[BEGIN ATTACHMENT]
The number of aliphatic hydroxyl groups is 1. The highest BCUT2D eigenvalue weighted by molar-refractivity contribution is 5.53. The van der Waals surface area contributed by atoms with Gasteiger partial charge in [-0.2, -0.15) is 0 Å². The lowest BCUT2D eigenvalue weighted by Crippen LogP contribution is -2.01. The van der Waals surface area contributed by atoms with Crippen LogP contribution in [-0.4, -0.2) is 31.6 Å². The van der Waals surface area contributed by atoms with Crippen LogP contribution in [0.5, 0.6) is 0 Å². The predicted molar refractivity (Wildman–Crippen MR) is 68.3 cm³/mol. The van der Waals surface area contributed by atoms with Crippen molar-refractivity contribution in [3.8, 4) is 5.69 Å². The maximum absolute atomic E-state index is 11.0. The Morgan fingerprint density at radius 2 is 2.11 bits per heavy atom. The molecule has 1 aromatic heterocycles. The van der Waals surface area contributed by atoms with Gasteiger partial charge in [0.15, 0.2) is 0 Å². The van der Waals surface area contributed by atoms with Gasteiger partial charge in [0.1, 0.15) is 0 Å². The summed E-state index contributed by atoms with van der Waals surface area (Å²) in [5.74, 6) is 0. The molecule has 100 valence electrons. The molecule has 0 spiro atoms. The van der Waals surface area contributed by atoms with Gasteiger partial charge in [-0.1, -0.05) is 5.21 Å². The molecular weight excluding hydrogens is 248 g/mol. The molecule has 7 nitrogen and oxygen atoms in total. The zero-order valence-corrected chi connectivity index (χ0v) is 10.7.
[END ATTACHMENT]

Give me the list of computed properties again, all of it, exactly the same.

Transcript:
The number of aliphatic hydroxyl groups is 1. The highest BCUT2D eigenvalue weighted by molar-refractivity contribution is 5.53. The van der Waals surface area contributed by atoms with Gasteiger partial charge in [-0.2, -0.15) is 0 Å². The lowest BCUT2D eigenvalue weighted by Crippen LogP contribution is -2.01. The van der Waals surface area contributed by atoms with Crippen LogP contribution in [-0.4, -0.2) is 31.6 Å². The van der Waals surface area contributed by atoms with Crippen LogP contribution in [0.5, 0.6) is 0 Å². The predicted molar refractivity (Wildman–Crippen MR) is 68.3 cm³/mol. The van der Waals surface area contributed by atoms with Crippen molar-refractivity contribution in [3.8, 4) is 5.69 Å². The maximum absolute atomic E-state index is 11.0. The Morgan fingerprint density at radius 2 is 2.11 bits per heavy atom. The molecule has 1 aromatic heterocycles. The van der Waals surface area contributed by atoms with Gasteiger partial charge in [0.15, 0.2) is 0 Å². The van der Waals surface area contributed by atoms with Gasteiger partial charge in [0.1, 0.15) is 0 Å². The summed E-state index contributed by atoms with van der Waals surface area (Å²) in [5.74, 6) is 0. The molecule has 100 valence electrons. The molecule has 0 spiro atoms. The van der Waals surface area contributed by atoms with Gasteiger partial charge in [-0.1, -0.05) is 5.21 Å². The molecular weight excluding hydrogens is 248 g/mol. The molecule has 7 nitrogen and oxygen atoms in total. The zero-order valence-corrected chi connectivity index (χ0v) is 10.7.